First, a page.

Customer-Focused Selling in the Commercial Market
Lentz believes one of the keys to selling to commercial customers is to be the aggressor. “You don’t have the time to sit back and wait for something to happen,” she said. “You must use the proactive approach to selling, not the reactive.
“This industry is so pulled by the weather. Contractors have workers sitting around during slow times. In a pulled situation, the customer controls your business. Proactive selling eliminates the pulling and makes good use of typical downtime.”
She cited three important parts of the proactive approach to selling:
“In database management, you need to ask as many questions about your customer as possible,” Lentz said. That way, she added, you can relate your products and services to what each customer wants.
“You can use database management to learn more about your customers in order to break the ice during a presentation, i.e., commenting on how well a customer’s son is doing in a baseball league.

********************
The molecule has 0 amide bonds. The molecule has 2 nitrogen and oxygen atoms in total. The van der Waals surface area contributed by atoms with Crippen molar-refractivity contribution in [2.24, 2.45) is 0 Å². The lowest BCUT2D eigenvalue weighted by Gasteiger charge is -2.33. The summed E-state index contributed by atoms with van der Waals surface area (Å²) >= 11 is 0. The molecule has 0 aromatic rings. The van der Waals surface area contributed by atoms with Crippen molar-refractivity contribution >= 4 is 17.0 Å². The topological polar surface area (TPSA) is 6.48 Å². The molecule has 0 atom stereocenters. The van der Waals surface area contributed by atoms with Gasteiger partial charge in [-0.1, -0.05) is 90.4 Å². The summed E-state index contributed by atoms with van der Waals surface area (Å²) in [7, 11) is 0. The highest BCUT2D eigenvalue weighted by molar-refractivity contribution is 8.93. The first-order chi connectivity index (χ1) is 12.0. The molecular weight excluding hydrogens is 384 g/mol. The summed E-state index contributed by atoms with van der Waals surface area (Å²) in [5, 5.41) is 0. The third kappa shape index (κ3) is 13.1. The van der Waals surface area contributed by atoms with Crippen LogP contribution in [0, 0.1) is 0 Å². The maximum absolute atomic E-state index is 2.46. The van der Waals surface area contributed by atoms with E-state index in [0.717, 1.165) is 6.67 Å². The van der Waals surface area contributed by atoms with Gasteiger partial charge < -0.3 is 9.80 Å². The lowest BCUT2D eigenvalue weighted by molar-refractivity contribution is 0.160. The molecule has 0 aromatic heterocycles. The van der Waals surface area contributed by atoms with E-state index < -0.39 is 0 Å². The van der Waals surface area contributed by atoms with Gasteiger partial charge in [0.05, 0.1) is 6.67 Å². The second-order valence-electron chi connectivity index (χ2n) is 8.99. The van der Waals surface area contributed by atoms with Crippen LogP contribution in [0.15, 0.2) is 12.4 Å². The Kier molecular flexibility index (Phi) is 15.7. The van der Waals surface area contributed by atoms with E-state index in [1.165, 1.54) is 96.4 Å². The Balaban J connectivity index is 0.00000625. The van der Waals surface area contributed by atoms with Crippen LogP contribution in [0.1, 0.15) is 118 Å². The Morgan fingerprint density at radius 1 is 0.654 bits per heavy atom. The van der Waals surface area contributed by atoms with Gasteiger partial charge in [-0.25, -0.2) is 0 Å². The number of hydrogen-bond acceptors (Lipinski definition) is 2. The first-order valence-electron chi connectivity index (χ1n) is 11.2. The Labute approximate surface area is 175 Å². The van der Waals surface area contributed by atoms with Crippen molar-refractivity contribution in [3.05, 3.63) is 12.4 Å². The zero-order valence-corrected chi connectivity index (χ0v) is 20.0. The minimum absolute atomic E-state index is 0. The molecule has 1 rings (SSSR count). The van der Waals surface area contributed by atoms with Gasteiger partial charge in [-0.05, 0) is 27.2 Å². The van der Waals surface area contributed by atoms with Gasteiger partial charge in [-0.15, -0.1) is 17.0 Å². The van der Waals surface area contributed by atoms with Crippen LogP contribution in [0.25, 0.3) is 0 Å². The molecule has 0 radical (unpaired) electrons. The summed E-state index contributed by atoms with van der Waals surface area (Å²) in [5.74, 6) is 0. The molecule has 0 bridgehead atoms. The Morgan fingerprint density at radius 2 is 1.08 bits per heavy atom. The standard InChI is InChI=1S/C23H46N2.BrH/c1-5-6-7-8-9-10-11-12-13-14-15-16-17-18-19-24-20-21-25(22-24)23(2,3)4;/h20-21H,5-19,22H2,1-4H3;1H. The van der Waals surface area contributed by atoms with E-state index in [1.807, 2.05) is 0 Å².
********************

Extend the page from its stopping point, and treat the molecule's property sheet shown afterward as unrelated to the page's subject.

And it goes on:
“Know your product from your customer’s point of view. Your existing customers are your best bet for future upgrades. For example, a 10% increase in add-ons often results in a 30% increase in the bottom line — overhead costs haven’t changed.”
She said it is best to seek out the decision-makers in each company. She said that many decision-makers are buyers, some who have authority over their equipment but not over the money spent on it.
Here is a typical question to ask a buyer, she said. “I’d like to make a proposal on this equipment and get your input. Who else do you think I should be talking to?”
Lentz believes that a proposal that includes equipment leasing rather than equipment purchasing has definite advantages.
“What is leasing?” she asked. “It is endless money to acquire your equipment. That is the only definition of leasing you’ll ever need.”
She cited the pros and cons of leasing vs. buying:
“Leasing works best for businesses,” she said. “It makes good business sense to use other people’s money for depreciable goods.”
Lentz added one final comment. “If you keep talking you’re not selling. Let your customer talk.”
Publication date: 03/19/2001